Marlovian Tragedy: The Play of Dilation

Bucknell University Press, 1999 - 221 páginas
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This re-visioning of the Marlowe canon aims to explain the ambiguous effects that readers have long associated with Marlowe's signature. Marlovian tragedy has been inadequately theorized because Marlowe has too often been set under the giant shadow of Shakespeare. Grande, by contrast, takes Marlowe on his own terms and demonstrates how he achieves his notorious moral ambiguity through the rhetorical technique of dilation or amplification. All of Marlowe's plays end in the conventional tragic way, with death. But each play, as well as Hero and Leander, repeatedly evokes the reader's expectations of a tragic end only to defer them, dilating the moment of pleasure so that the protagonists can dally before the "law" of tragedy.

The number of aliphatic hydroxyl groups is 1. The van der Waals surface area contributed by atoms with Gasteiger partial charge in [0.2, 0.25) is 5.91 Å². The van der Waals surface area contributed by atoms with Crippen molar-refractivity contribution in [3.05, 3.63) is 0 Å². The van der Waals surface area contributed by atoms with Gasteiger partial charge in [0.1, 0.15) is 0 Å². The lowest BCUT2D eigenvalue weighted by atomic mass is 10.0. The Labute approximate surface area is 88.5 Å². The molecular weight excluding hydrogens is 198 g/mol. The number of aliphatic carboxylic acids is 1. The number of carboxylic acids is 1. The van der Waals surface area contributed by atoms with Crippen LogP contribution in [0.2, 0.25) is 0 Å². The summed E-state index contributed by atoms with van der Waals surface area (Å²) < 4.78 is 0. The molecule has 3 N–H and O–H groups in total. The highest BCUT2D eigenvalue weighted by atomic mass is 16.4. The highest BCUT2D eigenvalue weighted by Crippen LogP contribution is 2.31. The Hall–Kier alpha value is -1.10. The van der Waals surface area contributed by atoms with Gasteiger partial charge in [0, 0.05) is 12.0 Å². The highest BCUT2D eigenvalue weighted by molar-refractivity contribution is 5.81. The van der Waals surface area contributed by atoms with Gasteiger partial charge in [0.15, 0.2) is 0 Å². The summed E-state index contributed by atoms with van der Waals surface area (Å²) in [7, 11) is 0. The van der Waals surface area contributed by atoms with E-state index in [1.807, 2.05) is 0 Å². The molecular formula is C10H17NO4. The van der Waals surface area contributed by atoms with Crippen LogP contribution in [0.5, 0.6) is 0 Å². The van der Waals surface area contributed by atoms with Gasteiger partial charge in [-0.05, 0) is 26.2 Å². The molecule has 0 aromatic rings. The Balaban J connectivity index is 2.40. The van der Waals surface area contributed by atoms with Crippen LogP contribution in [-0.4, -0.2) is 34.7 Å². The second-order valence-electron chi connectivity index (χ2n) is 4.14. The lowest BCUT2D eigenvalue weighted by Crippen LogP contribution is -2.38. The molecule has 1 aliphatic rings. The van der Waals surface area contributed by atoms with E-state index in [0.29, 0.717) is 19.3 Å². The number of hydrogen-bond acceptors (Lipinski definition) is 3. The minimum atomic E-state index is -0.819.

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Dilation in Hero and Leander
Tamburlaines Fortunate Fall
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Troni Y. Grande is an assistant professor in the English department at the University of Regina, where she teaches Shakespeare and Renaissance drama, as well as literary theory, genre studies, and feminism.

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